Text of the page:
Schizophrenia is a severe mental disorder and often results in psychotic episodes.
Schizophrenia is genetic, and due to the shared genetics of family members, you might be concerned about the potential risk of developing the condition.
Should you worry?
This is a question healthcare professionals have faced for years, and studies show that it comes down to the genetic make-up of a person living with the disorder.
Schizophrenia is known to be passed down through generations, but no single gene is responsible.
Instead, it is a combination of genes that make people vulnerable and doesn’t always result in the onset of schizophrenia.
Also read: Adolescent mental health: What parents need to know
The hereditary nature of the disorder
The risk of schizophrenia is that 1% of the general population may show symptoms.
However, if a person has a First Degree Relative (FDR) such as a parent or sibling with the condition, the risk of developing schizophrenia rises to 10%.
What’s more, if both parents were diagnosed with schizophrenia, the risk increases to 50%.
These statistics highlight that genetics play a role in developing schizophrenia between family members; however, there are other causes.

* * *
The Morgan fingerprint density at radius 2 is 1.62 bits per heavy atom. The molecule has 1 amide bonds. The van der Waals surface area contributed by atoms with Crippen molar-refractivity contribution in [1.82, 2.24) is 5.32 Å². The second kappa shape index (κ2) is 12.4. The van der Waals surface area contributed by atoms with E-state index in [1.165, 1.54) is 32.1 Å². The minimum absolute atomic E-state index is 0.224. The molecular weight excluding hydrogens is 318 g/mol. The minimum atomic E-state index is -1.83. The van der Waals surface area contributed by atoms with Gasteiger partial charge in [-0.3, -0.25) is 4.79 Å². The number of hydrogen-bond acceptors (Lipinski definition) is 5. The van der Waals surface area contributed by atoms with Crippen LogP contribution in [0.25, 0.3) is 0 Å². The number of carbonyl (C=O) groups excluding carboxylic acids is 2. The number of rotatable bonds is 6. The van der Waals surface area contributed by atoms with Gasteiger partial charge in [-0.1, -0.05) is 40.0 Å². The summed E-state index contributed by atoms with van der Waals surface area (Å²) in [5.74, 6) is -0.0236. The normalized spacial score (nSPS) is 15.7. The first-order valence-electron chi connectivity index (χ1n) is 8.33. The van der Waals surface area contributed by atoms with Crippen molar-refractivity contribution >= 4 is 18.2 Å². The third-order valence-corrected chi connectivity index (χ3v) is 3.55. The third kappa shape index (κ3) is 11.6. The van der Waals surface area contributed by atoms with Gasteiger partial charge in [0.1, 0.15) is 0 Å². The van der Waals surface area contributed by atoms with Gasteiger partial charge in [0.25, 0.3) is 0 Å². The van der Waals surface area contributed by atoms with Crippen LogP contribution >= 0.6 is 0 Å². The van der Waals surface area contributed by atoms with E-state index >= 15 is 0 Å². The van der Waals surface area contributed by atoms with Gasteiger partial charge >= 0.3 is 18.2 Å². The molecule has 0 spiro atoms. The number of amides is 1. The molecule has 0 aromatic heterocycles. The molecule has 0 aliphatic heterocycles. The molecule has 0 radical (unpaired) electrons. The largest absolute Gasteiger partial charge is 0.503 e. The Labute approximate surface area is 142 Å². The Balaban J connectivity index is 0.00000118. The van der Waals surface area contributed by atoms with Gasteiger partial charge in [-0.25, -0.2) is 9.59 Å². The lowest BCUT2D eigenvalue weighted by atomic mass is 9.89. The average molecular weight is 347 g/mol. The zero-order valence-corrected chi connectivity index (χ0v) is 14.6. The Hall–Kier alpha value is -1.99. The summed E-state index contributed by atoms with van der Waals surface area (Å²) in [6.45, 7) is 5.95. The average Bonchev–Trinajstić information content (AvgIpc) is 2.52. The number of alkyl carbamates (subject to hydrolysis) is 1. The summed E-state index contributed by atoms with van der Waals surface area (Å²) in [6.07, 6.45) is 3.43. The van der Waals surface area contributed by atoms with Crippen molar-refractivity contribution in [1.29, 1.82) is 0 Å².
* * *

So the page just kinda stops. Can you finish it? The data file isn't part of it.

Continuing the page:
Being exposed to certain viruses and toxins may increase the chance of developing schizophrenia. Malnutrition at birth can also contribute to developing schizophrenia.
Fluctuating brain chemicals may cause schizophrenia as chemicals such as neurotransmitters of dopamine and glutamate may be imbalanced and result in the onset of schizophrenia.
The use of psychoactive or psychotropic substances in teens or young adults may result in an onset of schizophrenia at a later age. Due to chemicals that are prevalent in illicit substances, the brain chemistry is impacted and brings on symptoms of schizophrenia.
Immune system activation
There is a link between autoimmune diseases and schizophrenia. However, only a small percentage of people with autoimmune diseases develop schizophrenia.
The above causes play a role when diagnosing schizophrenia, but it’s best to seek the opinion of medical professionals if you or a loved one exhibit symptoms of schizophrenia.
Submitted to Parent24 by Schizophrenia24x7.
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